Energy labs hook into video
- By William Jackson
- May 10, 1999
For 10 years, managers and researchers at the Energy Departments Sandia National
Laboratories have held regular videoconferences with peers at distant Energy labs and
Sandia has more than 70 videoconferencing systems in use, from auditorium facilities
with dedicated links between the labs Albuquerque, N.M., and Livermore, Calif.,
sites down to LAN systems built from inexpensive PC-mounted cameras and free software.
Because of the market commoditization, the stuff is becoming cheap, said
Jim Berry, head engineer for Sandia videoconferencing services in California.
Most of the labs videoconferencing facilities are dial-up room setups for groups.
Berry would like to install more downscale systems but has encountered resistance to the
idea of moving cameras out of the conference room and into the office.
Desktop video is just not taking off like the other videoconferencing did,
Berry said. Were pursuing desktop, but its complicated and a burden on
Sandia uses some small standalone systems such as SwiftSite from PictureTel Corp. of
Andover, Mass. But, Berry said, many people are not comfortable with a camera in
Despite resistance to one-on-one conferences, videoconferencing has changed the way
Sandia works, Berry said.
You participate in things you didnt have the opportunity to before,
he said. It takes you away from your office for some things but makes more time for
The Albuquerque lab was developed as part of the atomic bomb project in World War II,
and the Livermore facility in 1956 undertook nuclear weapons development. Lockheed Martin
Corp. now runs both sites to support Energys missionconcentrating less on
developing and testing weapons and more on data-intensive modeling.
The first videoconferencing system, from Compression Labs Inc. of San Jose, Calif.,
arrived in 1988 to link the New Mexico and California facilities.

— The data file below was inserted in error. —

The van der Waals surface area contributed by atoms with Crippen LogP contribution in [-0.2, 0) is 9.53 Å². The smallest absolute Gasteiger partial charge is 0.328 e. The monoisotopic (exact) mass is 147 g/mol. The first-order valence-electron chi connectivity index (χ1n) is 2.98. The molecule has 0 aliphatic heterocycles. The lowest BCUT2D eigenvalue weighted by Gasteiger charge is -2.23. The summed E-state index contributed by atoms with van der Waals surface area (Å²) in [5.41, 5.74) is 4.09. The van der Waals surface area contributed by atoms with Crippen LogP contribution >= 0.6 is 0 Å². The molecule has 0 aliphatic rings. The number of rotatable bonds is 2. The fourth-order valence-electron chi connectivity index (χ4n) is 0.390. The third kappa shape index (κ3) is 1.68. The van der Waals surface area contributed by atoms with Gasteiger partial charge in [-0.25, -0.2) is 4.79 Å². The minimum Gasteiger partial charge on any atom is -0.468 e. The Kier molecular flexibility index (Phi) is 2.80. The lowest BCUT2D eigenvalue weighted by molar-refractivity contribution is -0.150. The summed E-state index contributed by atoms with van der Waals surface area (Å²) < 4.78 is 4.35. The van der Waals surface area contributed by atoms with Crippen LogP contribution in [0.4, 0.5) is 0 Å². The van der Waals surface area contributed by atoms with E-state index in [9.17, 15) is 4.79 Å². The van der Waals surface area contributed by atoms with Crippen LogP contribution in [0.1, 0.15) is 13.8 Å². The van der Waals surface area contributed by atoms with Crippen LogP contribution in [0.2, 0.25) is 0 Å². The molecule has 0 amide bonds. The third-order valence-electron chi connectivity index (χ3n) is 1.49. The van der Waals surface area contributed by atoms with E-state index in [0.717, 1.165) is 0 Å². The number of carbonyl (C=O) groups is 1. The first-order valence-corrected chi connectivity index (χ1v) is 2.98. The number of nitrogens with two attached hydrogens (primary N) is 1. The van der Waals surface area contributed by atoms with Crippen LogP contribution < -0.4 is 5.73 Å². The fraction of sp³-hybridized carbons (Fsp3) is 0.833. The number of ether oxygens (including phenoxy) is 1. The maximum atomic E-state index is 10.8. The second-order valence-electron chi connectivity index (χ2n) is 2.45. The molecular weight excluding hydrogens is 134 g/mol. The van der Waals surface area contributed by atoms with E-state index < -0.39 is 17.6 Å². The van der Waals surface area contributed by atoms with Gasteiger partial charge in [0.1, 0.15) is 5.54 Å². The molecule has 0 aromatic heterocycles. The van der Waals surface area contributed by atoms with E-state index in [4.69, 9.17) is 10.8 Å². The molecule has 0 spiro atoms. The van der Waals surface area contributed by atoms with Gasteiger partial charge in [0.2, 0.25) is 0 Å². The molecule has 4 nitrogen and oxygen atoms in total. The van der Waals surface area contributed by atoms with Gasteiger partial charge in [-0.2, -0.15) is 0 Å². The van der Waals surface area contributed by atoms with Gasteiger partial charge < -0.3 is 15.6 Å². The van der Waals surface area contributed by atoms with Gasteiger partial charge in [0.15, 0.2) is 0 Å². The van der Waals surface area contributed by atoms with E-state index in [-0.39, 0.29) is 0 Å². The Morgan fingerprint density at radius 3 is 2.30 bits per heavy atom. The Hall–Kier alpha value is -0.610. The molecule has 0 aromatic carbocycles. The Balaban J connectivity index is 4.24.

A second Compression Labs system was installed in 1989 with a dedicated T1 line to an
Energy satellite link.
They worked well for their day, Berry said, but the users were not very
demanding at the time. Video quality was good, but satellite hops imposed delays of
Today, over a 384-Kbps asynchronous transfer mode link, people notice the delay,
but not the transport rate being down, Berry said.
Sandia installed its first PictureTel 4000 in 1990 to have a more flexible dial-up
system for conferencing with other research centers. Use ballooned after that,
Most of Sandias systems now are high-end PictureTel units such as the Concorde
4500. There are a half-dozen Compression Labs systems and a scattering of other devices
from vendors such as PolyCom Inc. of San Jose, Calif. Serving the desktop end are CU-SeeMe
from White Pine Software Inc. of Nashua, N.H., Intel VideoPhone, Microsoft NetMeeting,
PictureTels LiveLAN, and smaller SwiftSite units.
Because of our security requirements, Integrated Services Digital Network is not
a viable desktop conferencing option for most users connected to a private internal
network, Berry said. We elected to use the H.323 [LAN videoconferencing] and
T.120 [data conferencing] standards for desktop communications.
He does not expect rapid growth in desktop PC conferencing. Aside from the CPU demands,
its still a problem introducing new hardware and software, he said.
Were going to have to see the software version of videoconferencing come along
before it is used by most people.
Berry said the return on investment does not show up as lower costs for established
processes because the processes change.
You cant say it reduces travel, because people never give their travel
money back, he said. They find something else to do with it.
William Jackson is a Maryland-based freelance writer.